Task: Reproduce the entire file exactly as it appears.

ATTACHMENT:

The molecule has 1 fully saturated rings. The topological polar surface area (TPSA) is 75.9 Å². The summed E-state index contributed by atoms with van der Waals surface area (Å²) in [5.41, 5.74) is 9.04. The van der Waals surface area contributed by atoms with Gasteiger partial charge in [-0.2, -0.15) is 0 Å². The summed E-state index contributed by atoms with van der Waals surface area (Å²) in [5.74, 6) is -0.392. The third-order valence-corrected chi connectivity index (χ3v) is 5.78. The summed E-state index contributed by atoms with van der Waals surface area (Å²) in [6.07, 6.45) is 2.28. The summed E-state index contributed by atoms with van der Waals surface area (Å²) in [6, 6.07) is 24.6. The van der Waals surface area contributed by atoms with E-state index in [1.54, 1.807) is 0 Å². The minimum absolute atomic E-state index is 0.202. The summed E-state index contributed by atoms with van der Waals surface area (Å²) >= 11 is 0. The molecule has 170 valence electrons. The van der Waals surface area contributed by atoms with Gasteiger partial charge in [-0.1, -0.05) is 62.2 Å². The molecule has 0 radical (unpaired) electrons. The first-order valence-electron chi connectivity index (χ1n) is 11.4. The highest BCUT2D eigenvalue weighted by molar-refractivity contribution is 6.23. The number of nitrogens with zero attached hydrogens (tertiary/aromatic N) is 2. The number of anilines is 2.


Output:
The molecule has 1 fully saturated rings. The topological polar surface area (TPSA) is 75.9 Å². The summed E-state index contributed by atoms with van der Waals surface area (Å²) in [5.41, 5.74) is 9.04. The van der Waals surface area contributed by atoms with Gasteiger partial charge in [-0.2, -0.15) is 0 Å². The summed E-state index contributed by atoms with van der Waals surface area (Å²) in [5.74, 6) is -0.392. The third-order valence-corrected chi connectivity index (χ3v) is 5.78. The summed E-state index contributed by atoms with van der Waals surface area (Å²) in [6.07, 6.45) is 2.28. The summed E-state index contributed by atoms with van der Waals surface area (Å²) in [6, 6.07) is 24.6. The van der Waals surface area contributed by atoms with E-state index in [1.54, 1.807) is 0 Å². The minimum absolute atomic E-state index is 0.202. The summed E-state index contributed by atoms with van der Waals surface area (Å²) >= 11 is 0. The molecule has 170 valence electrons. The van der Waals surface area contributed by atoms with Gasteiger partial charge in [-0.1, -0.05) is 62.2 Å². The molecule has 0 radical (unpaired) electrons. The first-order valence-electron chi connectivity index (χ1n) is 11.4. The highest BCUT2D eigenvalue weighted by molar-refractivity contribution is 6.23. The number of nitrogens with zero attached hydrogens (tertiary/aromatic N) is 2. The number of anilines is 2.